Women This Week: Protests Against Poland’s Abortion Law
from Women Around the World and Women and Foreign Policy Program

Women This Week: Protests Against Poland’s Abortion Law

Welcome to “Women Around the World: This Week,” a series that highlights noteworthy news related to women and U.S. foreign policy. This week’s post covers October 30 to November 5.
Demonstrators takes part in a protest against the verdict restricting abortion rights in Warsaw in January 2021.
Demonstrators takes part in a protest against the verdict restricting abortion rights in Warsaw in January 2021. Aleksandra Szmigiel/REUTERS

Polish Abortion Law Under Fire Following Pregnant Women’s Death

Women’s rights activists in Poland are linking the recent death of a pregnant Polish woman, identified only as Izabela, to Poland’s restrictive abortion law that outlaws almost all abortions in the country. A lawyer who represents Izabela’s family said that the doctors’ decision to decline performing a potentially life-saving abortion was due to the restrictive law. While supporters of Poland’s abortion law deny any connection between the law and the woman’s death, women’s rights groups held protests and candlelight vigils for Izabela earlier this week.

Chinese Government Censors #MeToo Accusation Against Former Government Official

Chinese authorities have attempted to remove any mention of a sexual assault allegation against Zhang Gaoli, former vice premier and former member of the Politburo Standing Committee. Peng Shuai, a high-profile professional tennis player, took to Chinese social media platform Weibo to accuse Gaoli of sexual assaulting her three years ago. Shuai’s post was soon removed from the platform, but Twitter users have shared screenshots of her post that accuses Gaoli of sexual assault. In addition to censoring Shuai’s post, it appears the Chinese government also blocked any searches of Shuai’s name in addition to the word tennis. This is the first time that #MeToo allegations have reached the highest levels of the Chinese Communist Party.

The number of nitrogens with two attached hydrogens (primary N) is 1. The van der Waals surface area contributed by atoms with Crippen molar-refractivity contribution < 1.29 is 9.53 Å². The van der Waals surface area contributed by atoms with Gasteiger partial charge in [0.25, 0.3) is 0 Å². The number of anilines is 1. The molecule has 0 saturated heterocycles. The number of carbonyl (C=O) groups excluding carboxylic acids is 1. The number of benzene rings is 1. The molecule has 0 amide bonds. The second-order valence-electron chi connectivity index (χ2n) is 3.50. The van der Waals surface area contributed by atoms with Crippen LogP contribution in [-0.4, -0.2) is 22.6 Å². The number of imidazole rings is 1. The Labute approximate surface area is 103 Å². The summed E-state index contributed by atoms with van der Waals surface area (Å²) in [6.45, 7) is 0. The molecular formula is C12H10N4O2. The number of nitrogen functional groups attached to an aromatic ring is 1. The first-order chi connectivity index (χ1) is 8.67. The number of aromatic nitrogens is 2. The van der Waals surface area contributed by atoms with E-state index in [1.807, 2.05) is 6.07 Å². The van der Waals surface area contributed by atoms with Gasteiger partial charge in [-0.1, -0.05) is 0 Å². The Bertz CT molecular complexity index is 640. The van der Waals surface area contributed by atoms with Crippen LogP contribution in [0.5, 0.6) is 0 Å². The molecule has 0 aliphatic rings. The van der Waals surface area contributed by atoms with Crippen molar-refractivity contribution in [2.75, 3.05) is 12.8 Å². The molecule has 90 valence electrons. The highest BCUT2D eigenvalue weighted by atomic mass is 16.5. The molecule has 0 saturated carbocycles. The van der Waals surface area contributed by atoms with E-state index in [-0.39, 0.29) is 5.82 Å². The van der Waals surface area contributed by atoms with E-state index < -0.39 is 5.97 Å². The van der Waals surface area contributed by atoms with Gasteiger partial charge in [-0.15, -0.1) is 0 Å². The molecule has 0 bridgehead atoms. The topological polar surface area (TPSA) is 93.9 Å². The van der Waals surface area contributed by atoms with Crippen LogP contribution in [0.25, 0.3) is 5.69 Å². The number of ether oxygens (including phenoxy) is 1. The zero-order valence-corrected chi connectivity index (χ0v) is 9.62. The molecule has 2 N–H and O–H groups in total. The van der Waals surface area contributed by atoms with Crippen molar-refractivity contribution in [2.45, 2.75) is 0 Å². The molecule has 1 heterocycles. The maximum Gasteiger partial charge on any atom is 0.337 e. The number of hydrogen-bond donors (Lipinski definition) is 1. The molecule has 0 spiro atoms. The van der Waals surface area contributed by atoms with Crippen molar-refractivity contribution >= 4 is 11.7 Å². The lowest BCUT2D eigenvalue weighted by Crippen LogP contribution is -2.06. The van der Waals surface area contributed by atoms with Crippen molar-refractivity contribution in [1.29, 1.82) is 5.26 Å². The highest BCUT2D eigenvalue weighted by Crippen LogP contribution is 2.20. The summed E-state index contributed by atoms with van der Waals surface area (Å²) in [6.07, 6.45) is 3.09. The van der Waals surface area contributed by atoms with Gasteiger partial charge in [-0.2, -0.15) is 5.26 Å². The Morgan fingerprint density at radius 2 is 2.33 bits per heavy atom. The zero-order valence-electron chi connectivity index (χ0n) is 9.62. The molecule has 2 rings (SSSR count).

UK Police Grapples With Gender-Based Violence Committed By Police Officers

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Women and Women's Rights

Following the murder of Sarah Everard by a London police officer, women’s rights activists have increasingly criticized the police in the United Kingdom for failing to address gender-based violence within the police’s own ranks. A number of recent incidents have fueled the recent criticism, including police officers who shared degrading messages and images relating to female murder victims, a police officer who formed exploitative relationships with domestic violence survivors, and another police officer who admitted to secretly and illegally filming numerous women. Over the past four years, two thousand police staff in the United Kingdom have been accused of sexual misconduct, according to a Channel 4 investigation. Met Police Commissioner Cressida Dick released an action plan addressing violence against women and girls on Wednesday.

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Women and Women's Rights